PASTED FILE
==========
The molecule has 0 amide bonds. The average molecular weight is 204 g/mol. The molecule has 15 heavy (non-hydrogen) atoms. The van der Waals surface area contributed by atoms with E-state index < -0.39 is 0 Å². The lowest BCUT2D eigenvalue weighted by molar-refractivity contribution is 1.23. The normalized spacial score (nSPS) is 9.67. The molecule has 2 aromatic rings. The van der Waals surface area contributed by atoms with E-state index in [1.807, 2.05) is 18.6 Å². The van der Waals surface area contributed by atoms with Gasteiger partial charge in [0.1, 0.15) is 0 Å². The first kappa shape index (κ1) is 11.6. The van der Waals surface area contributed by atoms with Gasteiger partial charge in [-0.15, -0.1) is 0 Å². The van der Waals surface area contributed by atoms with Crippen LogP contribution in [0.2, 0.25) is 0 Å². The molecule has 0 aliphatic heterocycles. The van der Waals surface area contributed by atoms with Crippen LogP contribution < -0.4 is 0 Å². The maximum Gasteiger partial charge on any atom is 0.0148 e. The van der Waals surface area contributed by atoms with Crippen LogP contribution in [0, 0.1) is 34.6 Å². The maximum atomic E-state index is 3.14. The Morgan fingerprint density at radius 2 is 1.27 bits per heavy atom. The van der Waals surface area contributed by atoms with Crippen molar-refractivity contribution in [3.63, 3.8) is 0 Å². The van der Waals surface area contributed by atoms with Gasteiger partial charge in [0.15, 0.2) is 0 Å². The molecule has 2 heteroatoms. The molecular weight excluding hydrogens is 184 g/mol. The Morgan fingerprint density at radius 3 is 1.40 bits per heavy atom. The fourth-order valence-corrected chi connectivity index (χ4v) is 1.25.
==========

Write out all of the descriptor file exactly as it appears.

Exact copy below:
The molecule has 0 amide bonds. The average molecular weight is 204 g/mol. The molecule has 15 heavy (non-hydrogen) atoms. The van der Waals surface area contributed by atoms with E-state index < -0.39 is 0 Å². The lowest BCUT2D eigenvalue weighted by molar-refractivity contribution is 1.23. The normalized spacial score (nSPS) is 9.67. The molecule has 2 aromatic rings. The van der Waals surface area contributed by atoms with E-state index in [1.807, 2.05) is 18.6 Å². The van der Waals surface area contributed by atoms with Gasteiger partial charge in [0.1, 0.15) is 0 Å². The first kappa shape index (κ1) is 11.6. The van der Waals surface area contributed by atoms with Gasteiger partial charge in [-0.15, -0.1) is 0 Å². The van der Waals surface area contributed by atoms with Crippen LogP contribution in [0.2, 0.25) is 0 Å². The molecule has 0 aliphatic heterocycles. The van der Waals surface area contributed by atoms with Crippen LogP contribution < -0.4 is 0 Å². The maximum Gasteiger partial charge on any atom is 0.0148 e. The van der Waals surface area contributed by atoms with Crippen LogP contribution in [0, 0.1) is 34.6 Å². The maximum atomic E-state index is 3.14. The Morgan fingerprint density at radius 2 is 1.27 bits per heavy atom. The van der Waals surface area contributed by atoms with Crippen molar-refractivity contribution in [3.63, 3.8) is 0 Å². The van der Waals surface area contributed by atoms with Gasteiger partial charge in [0.15, 0.2) is 0 Å². The molecule has 2 heteroatoms. The molecular weight excluding hydrogens is 184 g/mol. The Morgan fingerprint density at radius 3 is 1.40 bits per heavy atom. The fourth-order valence-corrected chi connectivity index (χ4v) is 1.25.